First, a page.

Cisco PIX 520 VLANS

Discussion in 'Cisco' started by Frank Durham, Mar 9, 2005.

  1. Frank Durham

    Frank Durham Guest

    Greetings-

    I am running a Pix 520 with 6.34 software on it for vlan purposes. Is it
    possible to do the following. I have a Cisco 3640 Router sitting in front
    of my Pix 520. I have two netblocks of IP addresses that hit my Router.
    Both netblocks are /24 Class C. So my FE0/3 interface has two lines like
    this...

    ip address 216.54.XXX.XXX 255.255.255.240
    ip address 216.54.XXX.XXX 255.255.255.240 secondary

    The PIX is directly connect of the FE0/3 interface, but only the first
    netblock is recognized by the pix. With the addtion of VLAN's is there a
    way for the Pix to recognize the second Netblock of IP addresses? I have
    run out of IP addresses on the first netblock.

    Frank
     
    Frank Durham, Mar 9, 2005
    #1
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  2. :I am running a Pix 520 with 6.34 software on it for vlan purposes. Is it
    :possible to do the following. I have a Cisco 3640 Router sitting in front
    :eek:f my Pix 520. I have two netblocks of IP addresses that hit my Router.
    :Both netblocks are /24 Class C. So my FE0/3 interface has two lines like
    :this...
    : ip address 216.54.XXX.XXX 255.255.255.240
    : ip address 216.54.XXX.XXX 255.255.255.240 secondary

    :The PIX is directly connect of the FE0/3 interface, but only the first
    :netblock is recognized by the pix.

    ?

    : With the addtion of VLAN's is there a
    :way for the Pix to recognize the second Netblock of IP addresses?

    No.

    Logical interfaces on the PIX must correspond to distinct 802.1Q
    VLANs. You have all the FE0/3 traffic in the same VLAN, so the PIX
    would not be able to pick it out by VLAN tag. In order to have the PIX
    able to handle the traffic distinctly by different logical interfaces,
    you would have to create a subinterface on the FE0/3 and put the
    secondary address as the primary address of that subinterface, removing
    it from its role as a secondary IP of where it is.

    But I don't know what you mean by "only the first netblock is recognize
    by the PIX" ? The PIX has no problem in handling traffic -through- the
    PIX that is in different subnets than the PIX's outside interface. The
    limitation is that you cannot assign multiple addresses to the PIX
    interface itself [except as logical interfaces], so if for some reason
    you wanted the PIX -itself- to be pingable on multiple IPs or to be
    able to terminate VPNs on multiple IPs, then you couldn't do that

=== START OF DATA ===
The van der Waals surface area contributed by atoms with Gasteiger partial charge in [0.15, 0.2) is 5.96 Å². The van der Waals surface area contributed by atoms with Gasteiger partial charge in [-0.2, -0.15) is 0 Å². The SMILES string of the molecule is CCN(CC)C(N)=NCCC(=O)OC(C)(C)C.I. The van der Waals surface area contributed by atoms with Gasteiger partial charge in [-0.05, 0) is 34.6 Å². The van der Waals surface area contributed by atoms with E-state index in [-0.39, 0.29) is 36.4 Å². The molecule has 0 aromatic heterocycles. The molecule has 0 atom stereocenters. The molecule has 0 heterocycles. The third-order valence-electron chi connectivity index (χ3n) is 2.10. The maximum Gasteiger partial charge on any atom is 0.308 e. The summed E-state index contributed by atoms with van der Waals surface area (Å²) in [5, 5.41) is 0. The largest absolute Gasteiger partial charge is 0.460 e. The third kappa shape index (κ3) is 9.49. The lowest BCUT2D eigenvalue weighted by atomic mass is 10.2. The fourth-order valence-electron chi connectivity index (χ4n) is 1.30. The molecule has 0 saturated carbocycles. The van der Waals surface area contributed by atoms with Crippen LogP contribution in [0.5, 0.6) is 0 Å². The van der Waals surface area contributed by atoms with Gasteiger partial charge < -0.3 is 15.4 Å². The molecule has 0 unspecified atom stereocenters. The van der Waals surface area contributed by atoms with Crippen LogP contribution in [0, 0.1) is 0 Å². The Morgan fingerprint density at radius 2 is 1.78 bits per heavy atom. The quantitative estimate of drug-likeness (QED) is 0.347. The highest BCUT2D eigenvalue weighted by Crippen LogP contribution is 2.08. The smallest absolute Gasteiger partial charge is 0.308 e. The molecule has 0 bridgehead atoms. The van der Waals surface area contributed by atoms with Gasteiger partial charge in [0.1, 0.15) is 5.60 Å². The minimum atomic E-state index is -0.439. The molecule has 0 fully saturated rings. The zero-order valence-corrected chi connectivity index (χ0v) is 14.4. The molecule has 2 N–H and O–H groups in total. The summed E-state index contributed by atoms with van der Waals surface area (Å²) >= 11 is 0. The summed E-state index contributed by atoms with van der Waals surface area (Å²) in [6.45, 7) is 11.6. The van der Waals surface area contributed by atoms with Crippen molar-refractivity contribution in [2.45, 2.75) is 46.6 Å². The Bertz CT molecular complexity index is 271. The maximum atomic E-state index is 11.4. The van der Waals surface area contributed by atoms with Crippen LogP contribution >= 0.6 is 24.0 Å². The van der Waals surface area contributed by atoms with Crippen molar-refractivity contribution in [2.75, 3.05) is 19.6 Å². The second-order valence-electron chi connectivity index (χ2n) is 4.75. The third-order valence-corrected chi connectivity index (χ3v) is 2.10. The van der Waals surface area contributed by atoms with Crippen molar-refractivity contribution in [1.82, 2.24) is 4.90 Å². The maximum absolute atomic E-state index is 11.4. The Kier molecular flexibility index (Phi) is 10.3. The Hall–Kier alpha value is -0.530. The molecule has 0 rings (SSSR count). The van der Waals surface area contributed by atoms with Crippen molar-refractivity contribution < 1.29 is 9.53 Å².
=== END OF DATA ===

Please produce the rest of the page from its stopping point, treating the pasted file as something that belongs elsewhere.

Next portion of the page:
without using logical interfaces. But if you just want to be able to
    have multiple public IP ranges forwarded by the PIX into it's inside
    then there is no problem with that.

    The key to having multiple IP ranges forwarded by the PIX is fairly
    straight forward: You have to have your routing right. If you

    static (inside, outside) 216.54.YYY.YYY 192.168.BBB.BBB

    where 216.54.YYY.YYY is not in the IP range of your outside interface,
    then your router needs to have some way of getting traffic for that
    destination to the PIX. The PIX will proxy arp for such traffic
    [provided you have not used the sysopt to turn off proxy arp, and
    provided the IP is not involved with a nat 0 access-list]. Proxy arp
    is, though, not always reliable, so the best thing to do is set your
    router to route the second IP range via the PIX's main outside IP.

    When a single PIX inside interface is serving traffic for multiple
    IP ranges, such as if you have both 192.168.*.* and 10.*.*.* internal
    networks, or if you are using multiple public IP spaces internally,
    then in order for the PIX to be able to get the packets to the right
    destination, it must have an appropriate route. The inside interface
    is automatically given a route for the IP subnet associated with
    the inside interface IP, but if there are additional subnets
    internally, you will need to use specific 'route' statements for
    them [or rely on RIP or OSPF from internal sources.] For example,

    route inside 216.54.YYY.YYY 255.255.255.240 192.168.1.1

    if 192.168.1.1 is your inside IP and you just want the packets
    for the 216.54.YYY.YYY to be thrown onto the wire; or
    replace the 192.168.1.1 with the IP of your LAN router
    [a better idea if you have multiple internal IP ranges.]

    Note that these route statements are not needed if you are having
    multiple external IP subnets all forwarding to the same internal
    subnet, only if you have multiple subnets on the inside. You don't need
    to do anything special for the PIX to handle multiple subnets on the
    outside other than to get your static's or nat/global's right and to
    ensure that either proxy arp or routing is working between the PIX and
    the next hop outwards.
     
    Walter Roberson, Mar 9, 2005
    #2
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